Turning to Black and Obus, the Court held that they, as tippees, would be liable if they knew or should have known that the material, nonpublic information was received from someone (Strickland) who, in disclosing that information to them, breached a fiduciary duty. Again, the Second Circuit concluded that there was sufficient evidence in the record for a jury to so find. The Court cited: (1) the fact that Black and Obus were sophisticated financial analysts; (2) Black’s testimony that “information about a nonpublic acquisition would be material inside information that would preclude someone from buying stock” and; (3) Obus’s call to SunSource’s CEO and his conversation with Black that immediately followed. Interestingly, the Second Circuit identified, but did not opine as to whether “Obus’s bare knowledge that Strickland worked for [an entity that finances acquisitions] ... along with Obus’s status as a sophisticated financial player, was enough for Obus to have had reason to know that Strickland breached a duty to [his employer] by talking to Black.”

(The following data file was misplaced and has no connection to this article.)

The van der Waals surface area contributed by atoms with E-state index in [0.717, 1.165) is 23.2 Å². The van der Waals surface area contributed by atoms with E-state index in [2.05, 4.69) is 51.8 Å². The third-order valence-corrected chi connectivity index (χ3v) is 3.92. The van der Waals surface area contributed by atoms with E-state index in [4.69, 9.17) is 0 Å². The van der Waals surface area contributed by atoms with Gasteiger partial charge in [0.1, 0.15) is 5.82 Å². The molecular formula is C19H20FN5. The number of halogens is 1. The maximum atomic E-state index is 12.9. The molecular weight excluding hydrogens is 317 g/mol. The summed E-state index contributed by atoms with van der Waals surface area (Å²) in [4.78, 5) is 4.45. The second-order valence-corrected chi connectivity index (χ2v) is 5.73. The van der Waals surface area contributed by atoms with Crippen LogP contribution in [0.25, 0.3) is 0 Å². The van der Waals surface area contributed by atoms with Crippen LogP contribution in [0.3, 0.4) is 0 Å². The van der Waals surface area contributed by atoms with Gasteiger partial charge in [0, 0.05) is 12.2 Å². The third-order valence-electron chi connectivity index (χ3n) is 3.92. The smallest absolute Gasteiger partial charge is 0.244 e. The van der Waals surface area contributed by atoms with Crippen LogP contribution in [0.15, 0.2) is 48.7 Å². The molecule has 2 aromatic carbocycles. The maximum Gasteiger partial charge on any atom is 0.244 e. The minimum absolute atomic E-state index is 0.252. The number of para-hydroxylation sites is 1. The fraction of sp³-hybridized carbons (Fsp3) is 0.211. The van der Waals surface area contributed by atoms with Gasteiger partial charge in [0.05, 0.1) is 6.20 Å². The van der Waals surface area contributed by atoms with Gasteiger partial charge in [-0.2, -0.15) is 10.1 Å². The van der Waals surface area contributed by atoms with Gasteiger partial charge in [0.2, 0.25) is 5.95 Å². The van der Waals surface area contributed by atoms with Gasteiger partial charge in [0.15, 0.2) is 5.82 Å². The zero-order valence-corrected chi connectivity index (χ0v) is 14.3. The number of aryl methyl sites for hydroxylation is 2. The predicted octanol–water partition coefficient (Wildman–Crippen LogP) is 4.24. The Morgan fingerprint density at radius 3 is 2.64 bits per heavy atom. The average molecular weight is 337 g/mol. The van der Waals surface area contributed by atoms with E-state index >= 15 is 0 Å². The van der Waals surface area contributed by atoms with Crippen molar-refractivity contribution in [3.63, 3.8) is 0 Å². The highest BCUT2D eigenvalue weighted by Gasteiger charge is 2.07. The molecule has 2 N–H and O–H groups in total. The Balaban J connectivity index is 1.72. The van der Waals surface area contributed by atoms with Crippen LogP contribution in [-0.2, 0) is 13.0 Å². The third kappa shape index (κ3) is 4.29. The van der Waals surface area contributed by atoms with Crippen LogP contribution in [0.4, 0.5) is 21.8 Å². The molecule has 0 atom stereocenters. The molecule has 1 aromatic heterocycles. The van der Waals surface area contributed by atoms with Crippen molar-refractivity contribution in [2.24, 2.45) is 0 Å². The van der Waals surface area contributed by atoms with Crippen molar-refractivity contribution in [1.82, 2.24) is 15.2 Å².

Conclusions

Traders should consider the source of material information they acquire before trading. While liability will attach only if the trader knows, or should know, that the tipper is breaching a fiduciary duty in conveying the information, this requirement has been interpreted broadly and can be inferred from circumstantial evidence. Sophisticated tippees, such as a hedge-fund employee and manager (e.g., Black and Obus), may be presumed to know that a tipper has breached a fiduciary duty. Moreover, the more credible and valuable the information, the more likely it is that the tippee will know it was conveyed in breach of a fiduciary duty. This very fact was present here, as only one with access to confidential information would have known about the pending SunSource acquisition.